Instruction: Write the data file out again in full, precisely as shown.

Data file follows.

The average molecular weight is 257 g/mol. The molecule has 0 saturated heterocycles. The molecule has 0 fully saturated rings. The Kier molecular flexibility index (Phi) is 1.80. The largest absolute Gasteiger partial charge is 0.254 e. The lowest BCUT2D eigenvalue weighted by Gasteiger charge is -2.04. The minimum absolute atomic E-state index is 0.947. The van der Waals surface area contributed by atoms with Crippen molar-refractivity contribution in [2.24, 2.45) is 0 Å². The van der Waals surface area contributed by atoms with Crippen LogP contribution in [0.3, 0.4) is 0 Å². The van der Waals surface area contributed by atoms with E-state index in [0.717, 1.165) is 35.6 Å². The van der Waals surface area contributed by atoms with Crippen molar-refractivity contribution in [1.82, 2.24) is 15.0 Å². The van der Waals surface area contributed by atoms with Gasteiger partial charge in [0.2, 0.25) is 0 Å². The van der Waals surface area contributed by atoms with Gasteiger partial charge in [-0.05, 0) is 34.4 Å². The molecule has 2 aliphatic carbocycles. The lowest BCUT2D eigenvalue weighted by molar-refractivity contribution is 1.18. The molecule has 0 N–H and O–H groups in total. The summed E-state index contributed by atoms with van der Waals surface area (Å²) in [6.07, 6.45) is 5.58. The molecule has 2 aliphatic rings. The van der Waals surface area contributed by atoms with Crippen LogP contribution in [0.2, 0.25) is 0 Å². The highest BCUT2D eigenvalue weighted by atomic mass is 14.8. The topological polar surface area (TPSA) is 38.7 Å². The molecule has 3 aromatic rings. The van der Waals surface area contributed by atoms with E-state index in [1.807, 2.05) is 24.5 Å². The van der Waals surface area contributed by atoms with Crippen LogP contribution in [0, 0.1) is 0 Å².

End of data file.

The average molecular weight is 257 g/mol. The molecule has 0 saturated heterocycles. The molecule has 0 fully saturated rings. The Kier molecular flexibility index (Phi) is 1.80. The largest absolute Gasteiger partial charge is 0.254 e. The lowest BCUT2D eigenvalue weighted by Gasteiger charge is -2.04. The minimum absolute atomic E-state index is 0.947. The van der Waals surface area contributed by atoms with Crippen molar-refractivity contribution in [2.24, 2.45) is 0 Å². The van der Waals surface area contributed by atoms with Crippen LogP contribution in [0.3, 0.4) is 0 Å². The van der Waals surface area contributed by atoms with E-state index in [0.717, 1.165) is 35.6 Å². The van der Waals surface area contributed by atoms with Crippen molar-refractivity contribution in [1.82, 2.24) is 15.0 Å². The van der Waals surface area contributed by atoms with Gasteiger partial charge in [0.2, 0.25) is 0 Å². The van der Waals surface area contributed by atoms with Gasteiger partial charge in [-0.05, 0) is 34.4 Å². The molecule has 2 aliphatic carbocycles. The lowest BCUT2D eigenvalue weighted by molar-refractivity contribution is 1.18. The molecule has 0 N–H and O–H groups in total. The summed E-state index contributed by atoms with van der Waals surface area (Å²) in [6.07, 6.45) is 5.58. The molecule has 2 aliphatic rings. The van der Waals surface area contributed by atoms with Crippen LogP contribution in [0.2, 0.25) is 0 Å². The highest BCUT2D eigenvalue weighted by atomic mass is 14.8. The topological polar surface area (TPSA) is 38.7 Å². The molecule has 3 aromatic rings. The van der Waals surface area contributed by atoms with E-state index in [1.807, 2.05) is 24.5 Å². The van der Waals surface area contributed by atoms with Crippen LogP contribution in [0, 0.1) is 0 Å².